Spain reports 20,849 new coronavirus cases, adds 535 deaths to official toll over weekend

The 14-day cumulative number of infections per 100,000 inhabitants has fallen, but remains above the 250-threshold considered to indicate a situation of extreme risk

The intensive care unit at Isabel Zendal hospital in Madrid.
The intensive care unit at Isabel Zendal hospital in Madrid.Sergio R Moreno / GTRES

Spain continues to be on a high level of alert when it comes to the coronavirus pandemic. The epidemiological curve is falling, but the 14-day cumulative number of coronavirus cases per 100,000 inhabitants is still above 250 – the limit considered by the Health Ministry to be one of extreme risk.

Keeping the virus under control at these levels is very challenging, and the government is calling on the country’s regions – who are in charge of controlling the pandemic in their territories, as well as managing their health systems – to not let down their guard during any deescalation of the current restrictions.

In its official report on Monday, the ministry registered 20,849 new infections and added 535 Covid-19 fatalities to the official death toll. These figures cover Friday, Saturday and Sunday.

This month so far, there have been 8,555 Covid fatalities, with 814 in just the last seven days

“Our intensive care units [ICUs] and hospitals are at high occupation levels,” said Fernando Simón, the director of the Health Ministry’s Coordination Center for Health Alerts (CCAES), during a press conference on Monday evening to present the latest data. “If we start with rising trends, this would mean a serious setback for our healthcare system.”

Since the beginning of the month, hospital admissions have fallen by half and there are 28% fewer people in the ICUs. But the stress on healthcare centers continues to be high, with a third of ICU beds currently occupied by Covid-19 patients.

“We have 11 regions below 250 cases per 100,000 inhabitants and the progress that we can expect is for this trend to hold steady for the next few days,” Simón continued. “However, we still have high incidences, and from the experience that we have from previous waves, we cannot let our guard down more than is appropriate. Excessive relaxation of the current measures could see us end up with serious problems.”

With 383 cases per 100,000 inhabitants over the last 14 days, the Madrid region is currently in the worst situation, with only the North African exclave city of Melilla presenting worse data, at 435. The Canary Islands, with 109 infections per 100,000 people, have the lowest rates of transmission.

Despite the positive trend, Simón insisted that the risk of a rise in infections is high should the current restrictions be relaxed or if they are not bolstered. That scenario would, once more, lead to a spike in hospital admissions.

According to the Health Ministry, on Monday there were 15,208 Covid-19 patients in Spanish hospitals, 52% down on the figure for February 1. But healthcare centers are still under pressure. More than 3,500 coronavirus patients are currently in ICU beds, which are the scarcest resource during this pandemic. This represents 33% of the total number of ICU beds.

There are regions, however, where the pressure is even greater. In Madrid, for example, 46% of ICU beds are occupied by Covid patients, while the figure is above 40% in Ceuta, Catalonia and Castilla y León.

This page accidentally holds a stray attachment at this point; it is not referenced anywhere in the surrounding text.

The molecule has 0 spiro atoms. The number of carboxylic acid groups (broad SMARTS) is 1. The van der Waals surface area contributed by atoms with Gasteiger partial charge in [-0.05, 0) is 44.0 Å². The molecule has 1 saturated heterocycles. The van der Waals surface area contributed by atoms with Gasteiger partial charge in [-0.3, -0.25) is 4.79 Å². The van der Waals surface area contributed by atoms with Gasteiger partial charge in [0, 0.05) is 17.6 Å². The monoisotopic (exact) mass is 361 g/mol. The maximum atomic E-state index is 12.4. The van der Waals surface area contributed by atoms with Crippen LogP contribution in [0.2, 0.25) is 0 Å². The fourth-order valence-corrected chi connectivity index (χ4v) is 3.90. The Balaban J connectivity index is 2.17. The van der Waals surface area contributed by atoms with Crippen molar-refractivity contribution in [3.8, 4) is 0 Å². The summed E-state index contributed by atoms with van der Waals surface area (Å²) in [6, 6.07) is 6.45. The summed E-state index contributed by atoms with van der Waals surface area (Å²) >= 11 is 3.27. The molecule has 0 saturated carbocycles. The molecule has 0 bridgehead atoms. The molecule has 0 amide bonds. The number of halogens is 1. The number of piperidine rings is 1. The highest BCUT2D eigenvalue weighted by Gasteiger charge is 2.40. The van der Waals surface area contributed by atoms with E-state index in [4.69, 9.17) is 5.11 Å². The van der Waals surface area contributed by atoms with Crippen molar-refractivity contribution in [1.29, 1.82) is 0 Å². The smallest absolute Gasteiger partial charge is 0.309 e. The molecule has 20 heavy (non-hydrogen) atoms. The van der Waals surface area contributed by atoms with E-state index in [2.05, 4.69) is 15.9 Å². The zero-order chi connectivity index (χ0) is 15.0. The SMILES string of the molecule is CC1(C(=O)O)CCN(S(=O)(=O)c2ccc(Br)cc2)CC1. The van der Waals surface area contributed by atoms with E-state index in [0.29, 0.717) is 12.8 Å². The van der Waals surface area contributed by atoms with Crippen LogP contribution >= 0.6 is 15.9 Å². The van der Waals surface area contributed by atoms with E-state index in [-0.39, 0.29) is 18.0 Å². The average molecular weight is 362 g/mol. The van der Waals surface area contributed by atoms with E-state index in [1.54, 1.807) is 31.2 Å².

We still have high incidences, and we cannot let our guard down more than is appropriate
Fernando Simón, director of the Health Ministry’s Coordination Center for Health Alerts

The effects of the third wave are still being noted in the number of deaths. This month so far, there have been 8,555 Covid fatalities, with 814 in just the last seven days. February may even outstrip November as the month with the most deaths (9,200 were registered in the penultimate month of 2020). Simón stated, however, that the forecast was that the number of fatalities would also fall in the coming days.

The epidemiological outlook in Spain remains highly unstable and the country is on a knife-edge. The Health Ministry and the epidemiologists are calling for caution when it comes to deescalating restrictions, but the regions are pressing ahead with the process regardless. Galicia, where hostelry establishments have been closed for a month and people have been prohibited from meeting unless they do not live together, will relax these measures from Friday. But the premier of the northwestern region, Alberto Núñez Feijóo, warned that “if we have to move backwards, we will do so.”

Murcia has also decided to increase the number of people who do not live together who can meet to four, and has suspended all of the territorial restrictions within the region. Castilla y León has increased the opening hours of its stores and sidewalk cafés to 9.30pm.

The incidence is falling in the whole country, but not at the same speed. In fact, Catalonia has put the brakes on its deescalation after detecting a slowdown in the fall in new infections. Despite having restrictions in place – hostelry can only open with limited capacity and for breakfast and lunch – the figures are not falling as they were two weeks ago. In fact, the transmission rate of the virus, of the R number, is now at 0.95, very close to the limit that the authorities consider for the pandemic to be under control. Pressure on hospitals remains high in Catalonia and the regional health chief, Alba Vergés, warned on Monday during an interview with regional TV station TV3 that a rise in infections would be a serious problem right now. “The risk of a fourth wave while in this situation is very dramatic,” she said.

English version by Simon Hunter.

More information